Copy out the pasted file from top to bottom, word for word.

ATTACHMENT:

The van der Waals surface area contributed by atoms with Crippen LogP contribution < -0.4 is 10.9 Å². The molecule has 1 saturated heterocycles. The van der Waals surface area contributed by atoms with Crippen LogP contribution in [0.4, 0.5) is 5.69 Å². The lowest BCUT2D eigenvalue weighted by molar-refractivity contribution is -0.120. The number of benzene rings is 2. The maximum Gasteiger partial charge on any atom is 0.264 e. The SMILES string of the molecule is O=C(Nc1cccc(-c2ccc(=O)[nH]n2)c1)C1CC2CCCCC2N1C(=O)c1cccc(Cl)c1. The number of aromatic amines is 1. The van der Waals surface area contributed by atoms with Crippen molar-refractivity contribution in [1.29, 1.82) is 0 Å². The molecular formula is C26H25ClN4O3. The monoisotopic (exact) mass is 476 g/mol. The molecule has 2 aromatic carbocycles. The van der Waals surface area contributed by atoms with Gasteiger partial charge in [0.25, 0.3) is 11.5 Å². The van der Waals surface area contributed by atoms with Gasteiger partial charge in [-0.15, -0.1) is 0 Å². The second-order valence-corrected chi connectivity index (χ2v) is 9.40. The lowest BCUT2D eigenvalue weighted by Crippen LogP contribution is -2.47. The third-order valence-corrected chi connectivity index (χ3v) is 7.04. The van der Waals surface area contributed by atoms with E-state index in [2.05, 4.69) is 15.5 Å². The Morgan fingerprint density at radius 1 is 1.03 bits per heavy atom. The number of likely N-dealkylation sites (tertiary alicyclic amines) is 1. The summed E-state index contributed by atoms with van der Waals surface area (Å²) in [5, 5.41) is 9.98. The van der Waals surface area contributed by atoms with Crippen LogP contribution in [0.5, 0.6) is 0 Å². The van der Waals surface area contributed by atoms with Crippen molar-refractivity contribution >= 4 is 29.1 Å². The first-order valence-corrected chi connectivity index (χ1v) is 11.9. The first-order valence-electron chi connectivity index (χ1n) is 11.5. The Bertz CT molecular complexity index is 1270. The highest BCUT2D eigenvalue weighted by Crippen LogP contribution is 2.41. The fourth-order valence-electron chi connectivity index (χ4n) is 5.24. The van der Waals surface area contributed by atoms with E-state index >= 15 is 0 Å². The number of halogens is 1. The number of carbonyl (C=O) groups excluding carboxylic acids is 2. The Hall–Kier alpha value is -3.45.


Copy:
The van der Waals surface area contributed by atoms with Crippen LogP contribution < -0.4 is 10.9 Å². The molecule has 1 saturated heterocycles. The van der Waals surface area contributed by atoms with Crippen LogP contribution in [0.4, 0.5) is 5.69 Å². The lowest BCUT2D eigenvalue weighted by molar-refractivity contribution is -0.120. The number of benzene rings is 2. The maximum Gasteiger partial charge on any atom is 0.264 e. The SMILES string of the molecule is O=C(Nc1cccc(-c2ccc(=O)[nH]n2)c1)C1CC2CCCCC2N1C(=O)c1cccc(Cl)c1. The number of aromatic amines is 1. The van der Waals surface area contributed by atoms with Crippen molar-refractivity contribution in [1.29, 1.82) is 0 Å². The molecular formula is C26H25ClN4O3. The monoisotopic (exact) mass is 476 g/mol. The molecule has 2 aromatic carbocycles. The van der Waals surface area contributed by atoms with Gasteiger partial charge in [0.25, 0.3) is 11.5 Å². The van der Waals surface area contributed by atoms with Gasteiger partial charge in [-0.15, -0.1) is 0 Å². The second-order valence-corrected chi connectivity index (χ2v) is 9.40. The lowest BCUT2D eigenvalue weighted by Crippen LogP contribution is -2.47. The third-order valence-corrected chi connectivity index (χ3v) is 7.04. The van der Waals surface area contributed by atoms with E-state index in [2.05, 4.69) is 15.5 Å². The Morgan fingerprint density at radius 1 is 1.03 bits per heavy atom. The number of likely N-dealkylation sites (tertiary alicyclic amines) is 1. The summed E-state index contributed by atoms with van der Waals surface area (Å²) in [5, 5.41) is 9.98. The van der Waals surface area contributed by atoms with Crippen LogP contribution in [0.5, 0.6) is 0 Å². The van der Waals surface area contributed by atoms with Crippen molar-refractivity contribution >= 4 is 29.1 Å². The first-order valence-corrected chi connectivity index (χ1v) is 11.9. The first-order valence-electron chi connectivity index (χ1n) is 11.5. The Bertz CT molecular complexity index is 1270. The highest BCUT2D eigenvalue weighted by Crippen LogP contribution is 2.41. The fourth-order valence-electron chi connectivity index (χ4n) is 5.24. The van der Waals surface area contributed by atoms with E-state index >= 15 is 0 Å². The number of halogens is 1. The number of carbonyl (C=O) groups excluding carboxylic acids is 2. The Hall–Kier alpha value is -3.45.